8 of 9 Washington children with 'mystery illness' confirmed to have rare AFM condition, health officials say

SEATTLE -- The Centers for Disease Control and Prevention has confirmed that 8 of the 9 Washington children that had a "mystery illness" at Seattle Children's Hospital have acute flaccid myelitis, or AFM, a rare neurological condition, the Washington State Department of Health said Friday.

The children with AFM arrived at Seattle Children’s Hospital with their symptoms and did not acquire AFM at the hospital, the state health department said.

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AFM is a rare condition that can be caused by many different things; it affects the nervous system, specifically the spinal cord. Symptoms typically include sudden weakness in one or more arms or legs, along with loss of muscle tone and decreased or absent reflexes.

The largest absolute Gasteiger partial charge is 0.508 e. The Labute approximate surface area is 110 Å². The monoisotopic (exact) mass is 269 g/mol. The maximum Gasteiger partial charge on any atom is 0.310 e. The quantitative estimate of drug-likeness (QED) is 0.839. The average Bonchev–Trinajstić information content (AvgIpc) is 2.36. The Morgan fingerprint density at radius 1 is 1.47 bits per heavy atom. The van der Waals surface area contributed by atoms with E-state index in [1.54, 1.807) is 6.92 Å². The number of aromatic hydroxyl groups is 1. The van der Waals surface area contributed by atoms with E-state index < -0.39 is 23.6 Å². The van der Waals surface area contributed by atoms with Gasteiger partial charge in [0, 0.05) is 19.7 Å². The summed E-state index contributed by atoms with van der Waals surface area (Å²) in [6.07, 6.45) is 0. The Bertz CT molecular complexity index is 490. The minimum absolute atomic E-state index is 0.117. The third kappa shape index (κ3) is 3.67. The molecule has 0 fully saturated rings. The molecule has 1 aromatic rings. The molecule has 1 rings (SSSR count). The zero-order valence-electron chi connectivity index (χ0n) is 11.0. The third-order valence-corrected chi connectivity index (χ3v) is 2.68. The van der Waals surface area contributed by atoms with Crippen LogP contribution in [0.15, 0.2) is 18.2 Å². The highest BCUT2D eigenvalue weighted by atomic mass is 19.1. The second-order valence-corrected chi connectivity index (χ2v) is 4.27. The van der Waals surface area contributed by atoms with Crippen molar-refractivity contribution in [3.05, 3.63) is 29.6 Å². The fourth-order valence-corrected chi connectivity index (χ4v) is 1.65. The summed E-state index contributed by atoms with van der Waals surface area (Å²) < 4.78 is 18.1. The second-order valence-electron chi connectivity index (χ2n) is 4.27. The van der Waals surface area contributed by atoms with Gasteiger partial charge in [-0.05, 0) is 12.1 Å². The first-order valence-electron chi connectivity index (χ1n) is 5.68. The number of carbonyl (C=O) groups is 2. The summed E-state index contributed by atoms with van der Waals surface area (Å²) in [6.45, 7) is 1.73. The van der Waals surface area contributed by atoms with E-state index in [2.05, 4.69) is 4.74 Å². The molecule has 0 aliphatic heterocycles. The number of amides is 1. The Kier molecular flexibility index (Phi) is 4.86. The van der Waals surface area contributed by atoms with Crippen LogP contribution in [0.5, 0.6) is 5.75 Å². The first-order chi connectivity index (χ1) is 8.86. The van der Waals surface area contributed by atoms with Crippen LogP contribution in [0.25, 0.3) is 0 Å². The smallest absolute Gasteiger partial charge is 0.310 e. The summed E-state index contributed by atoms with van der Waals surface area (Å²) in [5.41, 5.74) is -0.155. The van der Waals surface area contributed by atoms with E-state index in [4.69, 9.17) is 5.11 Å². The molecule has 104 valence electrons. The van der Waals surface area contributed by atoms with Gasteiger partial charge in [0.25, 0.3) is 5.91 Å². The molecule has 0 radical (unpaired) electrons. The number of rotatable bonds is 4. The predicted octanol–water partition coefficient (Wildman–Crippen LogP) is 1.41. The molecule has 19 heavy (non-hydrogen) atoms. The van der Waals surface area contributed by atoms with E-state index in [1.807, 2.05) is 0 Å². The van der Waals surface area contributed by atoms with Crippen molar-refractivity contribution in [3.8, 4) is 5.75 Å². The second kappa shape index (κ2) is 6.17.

Scientists at CDC are working to determine the exact cause of AFM. Many viruses and germs are linked to AFM, including common germs that can cause colds and sore throats, and respiratory infections. It can also be caused by poliovirus and non-polio enteroviruses, mosquito-borne viruses (such as West Nile Virus or Zika virus) and autoimmune conditions, the health department said.

For more information on AFM, visit the CDC website.  A fact sheet about this investigation is on the Department of Health’s website.